This book, which grew out of a controversial essay published last year by The Weekly Standard, is a shrewdly argued jeremiad against the digerati effort to dethrone cultural and political gatekeepers and replace experts with the "wisdom of the crowd." Although Mr. Keen wanders off his subject in the later chapters of the book - to deliver some generic, moralistic rants against Internet evils like online gambling and online pornography - he writes with acuity and passion about the consequences of a world in which the lines between fact and opinion, informed expertise and amateurish speculation are willfully blurred.
For one thing, Mr. Keen says, "history has proven that the crowd is not often very wise," embracing unwise ideas like "slavery, infanticide, George W. Bush's war in Iraq, Britney Spears." The crowd created the tech bubble of the 1990s, just as it created the disastrous Tulipmania that swept the Netherlands in the 17th century.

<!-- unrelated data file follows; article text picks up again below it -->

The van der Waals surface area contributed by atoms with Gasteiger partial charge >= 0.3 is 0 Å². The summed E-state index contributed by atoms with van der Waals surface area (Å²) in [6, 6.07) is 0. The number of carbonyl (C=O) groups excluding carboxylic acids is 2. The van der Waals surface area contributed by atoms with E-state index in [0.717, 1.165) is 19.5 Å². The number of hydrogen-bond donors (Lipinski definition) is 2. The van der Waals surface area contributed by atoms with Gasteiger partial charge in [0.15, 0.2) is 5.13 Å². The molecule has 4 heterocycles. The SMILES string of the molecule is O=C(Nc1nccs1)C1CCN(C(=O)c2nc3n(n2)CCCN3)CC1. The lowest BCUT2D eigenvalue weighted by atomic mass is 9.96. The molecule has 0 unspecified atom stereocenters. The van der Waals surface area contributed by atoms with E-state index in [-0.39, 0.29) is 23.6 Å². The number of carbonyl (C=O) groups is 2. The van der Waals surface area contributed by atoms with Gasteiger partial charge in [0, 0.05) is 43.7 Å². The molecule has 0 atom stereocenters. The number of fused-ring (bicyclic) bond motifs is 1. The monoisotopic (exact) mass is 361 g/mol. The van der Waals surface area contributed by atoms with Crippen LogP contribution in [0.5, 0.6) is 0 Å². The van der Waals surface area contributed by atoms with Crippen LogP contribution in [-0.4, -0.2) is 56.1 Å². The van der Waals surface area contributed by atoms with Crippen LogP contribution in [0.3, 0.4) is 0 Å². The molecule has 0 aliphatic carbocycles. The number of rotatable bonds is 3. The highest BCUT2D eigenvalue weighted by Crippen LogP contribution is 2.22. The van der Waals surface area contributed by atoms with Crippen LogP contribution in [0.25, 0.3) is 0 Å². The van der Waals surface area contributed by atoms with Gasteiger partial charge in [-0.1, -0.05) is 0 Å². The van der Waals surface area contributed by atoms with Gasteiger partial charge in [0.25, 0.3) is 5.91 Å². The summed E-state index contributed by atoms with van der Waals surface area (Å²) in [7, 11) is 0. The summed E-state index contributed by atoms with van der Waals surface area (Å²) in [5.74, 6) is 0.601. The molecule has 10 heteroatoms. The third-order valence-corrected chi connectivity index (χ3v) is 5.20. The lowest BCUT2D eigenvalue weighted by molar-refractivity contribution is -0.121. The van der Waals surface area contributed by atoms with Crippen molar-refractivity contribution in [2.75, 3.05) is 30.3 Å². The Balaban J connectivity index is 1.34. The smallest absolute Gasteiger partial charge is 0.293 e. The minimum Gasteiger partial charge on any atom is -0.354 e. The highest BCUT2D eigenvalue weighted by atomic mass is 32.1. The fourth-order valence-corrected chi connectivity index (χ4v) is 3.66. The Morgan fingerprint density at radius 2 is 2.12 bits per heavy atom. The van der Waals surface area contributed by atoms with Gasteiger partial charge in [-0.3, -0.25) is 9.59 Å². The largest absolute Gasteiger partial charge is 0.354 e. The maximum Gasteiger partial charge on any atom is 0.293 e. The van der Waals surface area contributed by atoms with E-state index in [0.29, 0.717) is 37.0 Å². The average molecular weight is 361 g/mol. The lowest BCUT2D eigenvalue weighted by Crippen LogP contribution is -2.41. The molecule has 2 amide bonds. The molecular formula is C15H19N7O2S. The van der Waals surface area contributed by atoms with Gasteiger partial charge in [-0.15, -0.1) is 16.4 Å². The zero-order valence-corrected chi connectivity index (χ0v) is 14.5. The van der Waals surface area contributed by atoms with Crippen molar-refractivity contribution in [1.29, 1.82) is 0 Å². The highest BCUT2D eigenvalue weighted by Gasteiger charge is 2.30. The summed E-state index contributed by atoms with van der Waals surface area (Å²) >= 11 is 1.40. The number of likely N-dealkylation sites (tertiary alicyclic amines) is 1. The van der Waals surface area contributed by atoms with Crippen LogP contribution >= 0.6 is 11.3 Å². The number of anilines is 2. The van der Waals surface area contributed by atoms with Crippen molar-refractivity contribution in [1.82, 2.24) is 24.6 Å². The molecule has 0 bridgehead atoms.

Mr. Keen also points out that Google search results - which answer "search queries not with what is most true or most reliable, but merely what is most popular" - can be manipulated by "Google bombing" (which "involves simply linking a large number of sites to a certain page" to "raise the ranking of any given site in Google's search results"). And he cites a recent Wall Street Journal article reporting that hot lists on social networking Web sites are often shaped by a small number of users: that at Digg.com, which has 900,000 registered users, 30 people were responsible at one point for submitting one-third of the postings on the home page; and at Netscape.com, a single user was behind 217 stories over a two-week period, or 13 percent of all stories that reached the most popular list in that period.